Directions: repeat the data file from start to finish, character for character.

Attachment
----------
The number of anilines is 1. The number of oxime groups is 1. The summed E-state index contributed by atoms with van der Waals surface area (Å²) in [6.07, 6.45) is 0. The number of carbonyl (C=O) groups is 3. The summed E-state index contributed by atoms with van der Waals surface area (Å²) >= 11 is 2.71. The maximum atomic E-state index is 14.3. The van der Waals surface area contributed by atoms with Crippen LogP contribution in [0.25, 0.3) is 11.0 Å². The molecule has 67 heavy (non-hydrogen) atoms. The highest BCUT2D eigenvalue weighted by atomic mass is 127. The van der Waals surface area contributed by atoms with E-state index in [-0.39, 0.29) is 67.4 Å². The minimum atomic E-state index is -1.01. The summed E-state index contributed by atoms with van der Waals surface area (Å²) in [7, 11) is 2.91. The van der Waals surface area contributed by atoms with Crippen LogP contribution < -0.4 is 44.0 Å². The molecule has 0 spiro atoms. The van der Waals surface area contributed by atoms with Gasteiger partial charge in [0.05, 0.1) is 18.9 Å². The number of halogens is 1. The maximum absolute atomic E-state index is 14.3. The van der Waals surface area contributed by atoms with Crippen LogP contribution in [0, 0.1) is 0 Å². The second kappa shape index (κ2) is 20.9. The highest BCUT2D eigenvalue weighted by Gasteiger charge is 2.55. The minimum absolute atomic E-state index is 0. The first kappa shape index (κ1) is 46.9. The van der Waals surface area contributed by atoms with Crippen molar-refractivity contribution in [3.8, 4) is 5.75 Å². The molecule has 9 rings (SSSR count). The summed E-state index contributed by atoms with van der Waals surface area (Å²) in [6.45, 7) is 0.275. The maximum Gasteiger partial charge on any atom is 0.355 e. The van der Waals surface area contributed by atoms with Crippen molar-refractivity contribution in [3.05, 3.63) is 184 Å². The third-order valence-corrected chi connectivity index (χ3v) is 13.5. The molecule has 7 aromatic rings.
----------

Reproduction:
The number of anilines is 1. The number of oxime groups is 1. The summed E-state index contributed by atoms with van der Waals surface area (Å²) in [6.07, 6.45) is 0. The number of carbonyl (C=O) groups is 3. The summed E-state index contributed by atoms with van der Waals surface area (Å²) >= 11 is 2.71. The maximum atomic E-state index is 14.3. The van der Waals surface area contributed by atoms with Crippen LogP contribution in [0.25, 0.3) is 11.0 Å². The molecule has 67 heavy (non-hydrogen) atoms. The highest BCUT2D eigenvalue weighted by atomic mass is 127. The van der Waals surface area contributed by atoms with E-state index in [-0.39, 0.29) is 67.4 Å². The minimum atomic E-state index is -1.01. The summed E-state index contributed by atoms with van der Waals surface area (Å²) in [7, 11) is 2.91. The van der Waals surface area contributed by atoms with Crippen LogP contribution < -0.4 is 44.0 Å². The molecule has 0 spiro atoms. The van der Waals surface area contributed by atoms with Gasteiger partial charge in [0.05, 0.1) is 18.9 Å². The number of halogens is 1. The maximum absolute atomic E-state index is 14.3. The van der Waals surface area contributed by atoms with Crippen LogP contribution in [0, 0.1) is 0 Å². The second kappa shape index (κ2) is 20.9. The highest BCUT2D eigenvalue weighted by Gasteiger charge is 2.55. The minimum absolute atomic E-state index is 0. The first kappa shape index (κ1) is 46.9. The van der Waals surface area contributed by atoms with Crippen molar-refractivity contribution in [3.8, 4) is 5.75 Å². The molecule has 9 rings (SSSR count). The summed E-state index contributed by atoms with van der Waals surface area (Å²) in [6.45, 7) is 0.275. The maximum Gasteiger partial charge on any atom is 0.355 e. The van der Waals surface area contributed by atoms with Crippen molar-refractivity contribution in [3.05, 3.63) is 184 Å². The third-order valence-corrected chi connectivity index (χ3v) is 13.5. The molecule has 7 aromatic rings.